Regulation of excitatory amino acid transmission in the retina: Studies on neuroprotection

Catherine A. Opere, Segewkal Heruye, Ya Fatou Njie-Mbye, Sunny E. Ohia, Najam A. Sharif

Research output: Contribution to journalArticle

5 Scopus citations

Abstract

Excitotoxicity occurs in neurons due to the accumulation of excitatory amino acids such as glutamate in the synaptic and extrasynaptic locations. In the retina, excessive glutamate concentrations trigger a neurotoxic cascade involving several mechanisms, including the elevation of intracellular calcium (Ca2+) and the activation of α-amino-3-hydroxy 5-methyl-4-iso-xazole-propionic acid/kainate (AMPA/KA) and N-methyl-d-aspartate (NMDA) receptors leading to retinal degeneration. Both ionotropic glutamate receptors (iGluRs) and metabotropic glutamate receptors (mGluRs) are present in the mammalian retina. Indeed, due to the abundant expression of GluRs, the mammalian retina is highly susceptible to excitotoxic neurodegeneration. Excitotoxicity has been postulated to present a common downstream mechanism for several stimuli, including hypoglycemia, hypoxia, ischemia, and chronic neurodegenerative diseases. Experimental approaches to the study of neuroprotection in the retina have utilized insults that trigger hypoxia, hypoglycemia, or excitotoxicity. Using these experimental approaches, the neuroprotective potential of GluR agents, including the NMDA receptor modulators (MK801, ifenprodil, memantine); AMPA/KA receptor antagonist (CNQX); Group II and III mGluR agonists (LY354740, quisqualate); and Ca2+-channel blockers (diltiazem, lomerizine, verapamil, ω-conotoxin), and others (pituitary adenylate cyclase activating polypeptide, neuropeptide Y, acetylcholine receptor agonists) have been elucidated. In addition to corroborating the exocytotic role of excitatory amino acids in retinal degeneration, these studies affirm that multiple mechanism/s contribute to the prevention of damage caused by excitotoxicity in the retina. Therefore, it is feasible that several pathways are involved in protecting the retina from toxic insults in ocular neurodegenerative conditions such as glaucoma and retinal ischemia. Furthermore, these experimental models are viable tools for evaluating therapeutic candidates in ocular neuropathies.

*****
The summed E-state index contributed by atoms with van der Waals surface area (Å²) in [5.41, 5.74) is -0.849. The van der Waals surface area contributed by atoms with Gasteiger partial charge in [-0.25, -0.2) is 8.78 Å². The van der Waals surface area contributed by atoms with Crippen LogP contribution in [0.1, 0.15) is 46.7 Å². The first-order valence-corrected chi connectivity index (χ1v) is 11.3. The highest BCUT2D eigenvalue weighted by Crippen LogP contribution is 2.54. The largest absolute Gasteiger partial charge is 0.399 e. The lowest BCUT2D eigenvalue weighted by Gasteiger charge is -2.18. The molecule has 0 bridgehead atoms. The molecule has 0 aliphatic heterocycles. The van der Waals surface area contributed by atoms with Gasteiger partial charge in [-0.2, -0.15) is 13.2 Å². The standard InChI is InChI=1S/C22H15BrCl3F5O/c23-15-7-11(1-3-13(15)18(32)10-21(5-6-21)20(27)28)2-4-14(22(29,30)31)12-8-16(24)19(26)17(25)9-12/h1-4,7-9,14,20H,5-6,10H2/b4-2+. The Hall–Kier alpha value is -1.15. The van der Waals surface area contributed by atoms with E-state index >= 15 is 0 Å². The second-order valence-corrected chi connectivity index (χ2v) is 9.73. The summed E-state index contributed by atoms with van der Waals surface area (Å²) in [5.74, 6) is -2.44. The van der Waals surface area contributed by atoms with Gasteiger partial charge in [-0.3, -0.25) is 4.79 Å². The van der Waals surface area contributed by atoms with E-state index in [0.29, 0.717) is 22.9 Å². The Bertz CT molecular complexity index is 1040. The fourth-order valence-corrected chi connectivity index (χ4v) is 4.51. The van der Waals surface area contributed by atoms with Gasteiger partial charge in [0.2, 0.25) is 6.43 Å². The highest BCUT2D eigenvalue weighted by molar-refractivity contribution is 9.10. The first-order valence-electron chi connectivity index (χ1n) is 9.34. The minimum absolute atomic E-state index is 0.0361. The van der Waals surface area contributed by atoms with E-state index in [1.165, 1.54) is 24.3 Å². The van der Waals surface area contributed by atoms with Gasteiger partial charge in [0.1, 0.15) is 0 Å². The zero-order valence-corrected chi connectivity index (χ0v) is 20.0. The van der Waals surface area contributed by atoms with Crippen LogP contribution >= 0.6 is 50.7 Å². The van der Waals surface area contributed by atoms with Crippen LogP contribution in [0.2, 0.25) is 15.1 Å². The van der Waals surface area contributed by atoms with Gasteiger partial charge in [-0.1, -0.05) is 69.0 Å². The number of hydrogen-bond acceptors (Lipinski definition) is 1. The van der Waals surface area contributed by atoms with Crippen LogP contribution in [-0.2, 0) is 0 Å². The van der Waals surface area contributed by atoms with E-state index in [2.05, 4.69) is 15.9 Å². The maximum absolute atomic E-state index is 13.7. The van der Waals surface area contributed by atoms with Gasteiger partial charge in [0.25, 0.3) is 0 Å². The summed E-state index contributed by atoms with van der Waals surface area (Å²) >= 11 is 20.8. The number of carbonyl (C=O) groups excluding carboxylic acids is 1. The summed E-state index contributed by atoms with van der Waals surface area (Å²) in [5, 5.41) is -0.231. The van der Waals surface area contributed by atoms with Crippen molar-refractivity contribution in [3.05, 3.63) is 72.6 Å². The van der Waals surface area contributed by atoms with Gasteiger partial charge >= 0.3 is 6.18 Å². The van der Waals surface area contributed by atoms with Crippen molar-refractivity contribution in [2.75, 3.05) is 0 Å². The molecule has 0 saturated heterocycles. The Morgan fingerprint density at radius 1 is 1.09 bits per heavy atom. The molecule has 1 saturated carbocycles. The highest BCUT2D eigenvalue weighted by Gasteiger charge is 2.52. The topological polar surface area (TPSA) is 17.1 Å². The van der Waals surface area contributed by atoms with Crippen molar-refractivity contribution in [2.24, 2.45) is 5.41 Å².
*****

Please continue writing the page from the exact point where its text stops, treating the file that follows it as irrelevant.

Original languageEnglish (US)
Pages (from-to)107-118
Number of pages12
JournalJournal of Ocular Pharmacology and Therapeutics
Volume34
Issue number1-2
DOIs
StatePublished - Jan 1 2018

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All Science Journal Classification (ASJC) codes

  • Ophthalmology
  • Pharmacology
  • Pharmacology (medical)

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